Australia Post has announced that it will close all counter services at Glebe Post Office on Friday 4th February 2011.  Mr Jim Berrell, Retail Area Manager at Australia Post, has announced this and notices to this effect are on display in Glebe Post Office.

Residents are concerned that the closure of the Glebe Post Office will:

  • inconvenience the aged and infirmed
  • many local residents do their banking and bill paying at the Post Office for they do not have credit cards or computers
  • have a disastrous effect on local businesses on Glebe Point Road
  • force local residents to go to the post office at Broadway Centre, which is already very busy.

It is suggested that you contact Tanya Plibersek, MP, at to express your concerns and request that she use her influence to have this decision by Australia Post overturned before it is too late.

Liz Simpson-Booker, Acting President, The Glebe Society, said:

“The Glebe Society is very disturbed by the recent announcement that counter services at Glebe Post Office will close early in the New Year.
The argument of a significant decline in customer numbers flies in the face of widespread anecdotal evidence of “there is always a queue at Glebe Post Office”.   The offer of four alternative post offices “within approximately 2km of the present post office” is no comfort to the elderly and infirm, many of whom do not carry credit cards and who currently conduct their banking and bill-paying at the post office.
The Society is also seriously disappointed that Australia Post has failed to consult, has failed to understand the nature of Glebe as a village and has chosen to totally disregard the significant community impacts.
The decision has made a mockery of Australia Post’s own Corporate Responsibility Policy which includes in its key objectives that it will “give meaningful consideration to community … impacts” and be “open and accountable”.
Perhaps if this conveniently located building, which was a valuable heritage-listed public asset, had not been sold to private interests in the first place, the viability of the site may not have been thrown into question.
Along with other formal and informal groups within the community as well as individuals, The Glebe Society will be vehemently protesting the proposed closure of this essential service in Glebe and urging the withdrawal of the proposal by Australia Post.”

Roelof Smilde, local resident and member of the Glebe Society, has written the following to provide you with some thoughts on the issue:

The Australian Postal Corporation Act was passed by Federal Parliament in 1988  and went into force on the 1st of January 1989. Classified under the heading of a Government Business Enterprise (GBE),. it gave the Australia Post a CEO and a board of directors, a monopoly over a broad range of letters and a very wide range of commercial opportunities, but kept a considerable degree of government control. The only shareholder is the Federal Government, board members are appointed by the Governor-General under advice from the Minister, strategic decisions of consequence must be referred to the relevant Government Ministers, (Communications and Finance), there are a number of community service obligations (CSOs), minimum standards with regard to the number of postal outlets (4000) and post boxes (10,000) and of course the GBE is under the Companies Act. There is a complaints procedure and dissatisfied customers can also turn to the relevant ombudsman. The Act requires high standards of accountability, integrity and efficiency but requires the business to meet its own costs and provide the government with an annual dividend.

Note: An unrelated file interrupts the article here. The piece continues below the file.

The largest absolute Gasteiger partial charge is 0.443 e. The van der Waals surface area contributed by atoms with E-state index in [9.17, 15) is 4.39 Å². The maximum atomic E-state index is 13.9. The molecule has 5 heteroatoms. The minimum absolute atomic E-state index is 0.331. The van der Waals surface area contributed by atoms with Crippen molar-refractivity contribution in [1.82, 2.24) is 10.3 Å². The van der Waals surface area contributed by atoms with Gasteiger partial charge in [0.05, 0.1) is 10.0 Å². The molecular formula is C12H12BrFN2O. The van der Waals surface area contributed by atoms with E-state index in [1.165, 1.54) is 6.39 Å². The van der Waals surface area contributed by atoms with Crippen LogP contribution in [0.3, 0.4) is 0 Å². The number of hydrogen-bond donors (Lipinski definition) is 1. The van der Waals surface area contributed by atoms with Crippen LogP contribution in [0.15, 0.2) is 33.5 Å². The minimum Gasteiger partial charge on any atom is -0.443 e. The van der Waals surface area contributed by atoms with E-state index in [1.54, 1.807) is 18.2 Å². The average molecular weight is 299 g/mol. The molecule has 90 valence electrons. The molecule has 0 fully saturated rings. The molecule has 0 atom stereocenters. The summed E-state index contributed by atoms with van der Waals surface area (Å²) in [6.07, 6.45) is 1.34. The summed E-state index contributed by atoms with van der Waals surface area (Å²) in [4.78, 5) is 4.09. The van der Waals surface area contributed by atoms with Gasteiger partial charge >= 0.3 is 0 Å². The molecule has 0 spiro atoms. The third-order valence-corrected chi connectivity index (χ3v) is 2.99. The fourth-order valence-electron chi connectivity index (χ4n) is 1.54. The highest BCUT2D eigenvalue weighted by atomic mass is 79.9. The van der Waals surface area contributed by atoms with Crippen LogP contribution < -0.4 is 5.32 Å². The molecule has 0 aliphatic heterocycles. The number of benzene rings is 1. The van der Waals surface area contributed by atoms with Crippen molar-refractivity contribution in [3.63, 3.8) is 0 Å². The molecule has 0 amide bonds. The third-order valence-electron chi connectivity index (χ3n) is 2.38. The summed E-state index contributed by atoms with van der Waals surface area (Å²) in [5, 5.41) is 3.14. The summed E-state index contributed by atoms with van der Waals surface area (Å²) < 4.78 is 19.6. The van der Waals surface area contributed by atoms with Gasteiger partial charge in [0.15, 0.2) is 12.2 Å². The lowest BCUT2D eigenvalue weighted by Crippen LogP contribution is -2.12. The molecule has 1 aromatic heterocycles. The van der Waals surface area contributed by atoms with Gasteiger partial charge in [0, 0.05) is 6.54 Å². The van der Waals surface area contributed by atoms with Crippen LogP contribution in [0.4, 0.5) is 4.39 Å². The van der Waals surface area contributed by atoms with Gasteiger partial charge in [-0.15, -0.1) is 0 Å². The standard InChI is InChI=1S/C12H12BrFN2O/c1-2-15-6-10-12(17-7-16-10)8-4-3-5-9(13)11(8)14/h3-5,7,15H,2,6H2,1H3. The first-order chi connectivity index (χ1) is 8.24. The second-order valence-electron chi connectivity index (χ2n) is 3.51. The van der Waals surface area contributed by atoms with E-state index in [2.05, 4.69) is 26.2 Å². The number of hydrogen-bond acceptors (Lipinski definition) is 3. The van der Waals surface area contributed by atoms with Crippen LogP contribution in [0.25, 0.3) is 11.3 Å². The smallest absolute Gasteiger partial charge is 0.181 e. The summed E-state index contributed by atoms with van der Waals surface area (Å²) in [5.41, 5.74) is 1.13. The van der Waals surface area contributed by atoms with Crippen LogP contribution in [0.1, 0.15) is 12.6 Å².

Comment. Australia Post is a privatised hybrid and has Paul Keating’s economic rationalist stamp all over it. Despite several references to public responsibility, accountability and community consultation, AP acts for the most part as a corporation with profit as the bottom line. Due to the growing use of PCs and online banking, according to AP, its profit margin has been reduced. The corporation is still in the black but has made a pre-emptive move to counter their shrinking income by proposing the closure of some 27 outlets, including Glebe Post Office. Each one of the targets has been declared ‘unviable’ and that immediately raises a lot of questions.
What is it that really makes each case ‘unviable’? Higher rents (who owns the buildings)? Bad business practice? Failure to respond to modern trends in communication in a positive and competitive way? AP says there are 27 ‘unviable’
outlets, that leaves 4,387 that are OK. Is AP unable to carry these 27 until they improve their performance? Do they have a lot more closures in mind?
The overriding question is the ideological one. They say they have to attend to the bottom line, profit. That is in itself an ideological statement; the non-ideological fact is that Australia Post (the old PMG) is a basic and essential service which used to be run by the government and paid for by taxes. To adopt closures as a commercial practice is a thoroughly regressive step which severely disadvantages the communities affected (none of which have been consulted).
In the case of Glebe, the closure would be a very bad business manoeuvre as well its obviously bad social impact. The demographic area in and around Glebe is headed for great expansion with the brewery site development on Broadway (5000 residents), the mixed housing development at the Bay and Cowper streets site and the new development at the old Harold Park site (2500). The small postal outlet in the Broadway Centre cannot possibly meet the near future requirements and will create a nightmare for the residents of this very large area.